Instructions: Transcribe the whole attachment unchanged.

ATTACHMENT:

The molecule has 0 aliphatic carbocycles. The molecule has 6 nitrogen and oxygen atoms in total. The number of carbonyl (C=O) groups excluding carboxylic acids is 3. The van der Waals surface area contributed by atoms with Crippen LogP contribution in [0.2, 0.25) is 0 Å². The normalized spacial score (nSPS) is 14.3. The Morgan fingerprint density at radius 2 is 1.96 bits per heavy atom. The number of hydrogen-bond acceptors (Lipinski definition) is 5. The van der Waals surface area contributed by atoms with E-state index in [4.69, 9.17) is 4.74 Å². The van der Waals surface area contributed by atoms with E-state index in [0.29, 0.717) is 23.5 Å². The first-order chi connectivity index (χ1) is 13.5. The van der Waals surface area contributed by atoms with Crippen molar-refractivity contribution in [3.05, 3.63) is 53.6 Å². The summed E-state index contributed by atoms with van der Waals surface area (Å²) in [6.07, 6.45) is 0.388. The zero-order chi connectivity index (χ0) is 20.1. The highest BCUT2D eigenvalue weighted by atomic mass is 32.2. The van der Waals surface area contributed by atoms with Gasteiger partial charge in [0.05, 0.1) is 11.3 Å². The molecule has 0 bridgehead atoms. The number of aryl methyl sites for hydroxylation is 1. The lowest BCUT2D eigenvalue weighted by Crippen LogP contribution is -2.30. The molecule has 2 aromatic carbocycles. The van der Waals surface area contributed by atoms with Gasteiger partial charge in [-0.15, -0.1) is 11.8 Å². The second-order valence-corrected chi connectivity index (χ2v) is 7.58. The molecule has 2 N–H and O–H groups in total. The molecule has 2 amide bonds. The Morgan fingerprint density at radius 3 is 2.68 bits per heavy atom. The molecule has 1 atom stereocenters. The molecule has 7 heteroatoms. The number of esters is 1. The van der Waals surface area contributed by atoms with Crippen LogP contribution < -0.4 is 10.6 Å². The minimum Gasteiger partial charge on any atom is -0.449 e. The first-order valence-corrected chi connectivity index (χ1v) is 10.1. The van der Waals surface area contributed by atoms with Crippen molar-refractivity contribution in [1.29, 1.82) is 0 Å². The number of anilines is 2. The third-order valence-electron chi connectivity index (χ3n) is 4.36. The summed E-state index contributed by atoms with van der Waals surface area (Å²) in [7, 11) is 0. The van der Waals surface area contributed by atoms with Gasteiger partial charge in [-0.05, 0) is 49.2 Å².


The molecule has 0 aliphatic carbocycles. The molecule has 6 nitrogen and oxygen atoms in total. The number of carbonyl (C=O) groups excluding carboxylic acids is 3. The van der Waals surface area contributed by atoms with Crippen LogP contribution in [0.2, 0.25) is 0 Å². The normalized spacial score (nSPS) is 14.3. The Morgan fingerprint density at radius 2 is 1.96 bits per heavy atom. The number of hydrogen-bond acceptors (Lipinski definition) is 5. The van der Waals surface area contributed by atoms with E-state index in [4.69, 9.17) is 4.74 Å². The van der Waals surface area contributed by atoms with E-state index in [0.29, 0.717) is 23.5 Å². The first-order chi connectivity index (χ1) is 13.5. The van der Waals surface area contributed by atoms with Crippen molar-refractivity contribution in [3.05, 3.63) is 53.6 Å². The summed E-state index contributed by atoms with van der Waals surface area (Å²) in [6.07, 6.45) is 0.388. The zero-order chi connectivity index (χ0) is 20.1. The highest BCUT2D eigenvalue weighted by atomic mass is 32.2. The van der Waals surface area contributed by atoms with Gasteiger partial charge in [0.05, 0.1) is 11.3 Å². The molecule has 0 bridgehead atoms. The number of aryl methyl sites for hydroxylation is 1. The lowest BCUT2D eigenvalue weighted by Crippen LogP contribution is -2.30. The molecule has 2 aromatic carbocycles. The van der Waals surface area contributed by atoms with Gasteiger partial charge in [-0.15, -0.1) is 11.8 Å². The second-order valence-corrected chi connectivity index (χ2v) is 7.58. The molecule has 2 N–H and O–H groups in total. The molecule has 2 amide bonds. The Morgan fingerprint density at radius 3 is 2.68 bits per heavy atom. The molecule has 1 atom stereocenters. The molecule has 7 heteroatoms. The number of esters is 1. The van der Waals surface area contributed by atoms with Crippen LogP contribution < -0.4 is 10.6 Å². The minimum Gasteiger partial charge on any atom is -0.449 e. The first-order valence-corrected chi connectivity index (χ1v) is 10.1. The van der Waals surface area contributed by atoms with Crippen molar-refractivity contribution in [1.29, 1.82) is 0 Å². The number of anilines is 2. The third-order valence-electron chi connectivity index (χ3n) is 4.36. The summed E-state index contributed by atoms with van der Waals surface area (Å²) in [7, 11) is 0. The van der Waals surface area contributed by atoms with Gasteiger partial charge in [-0.05, 0) is 49.2 Å².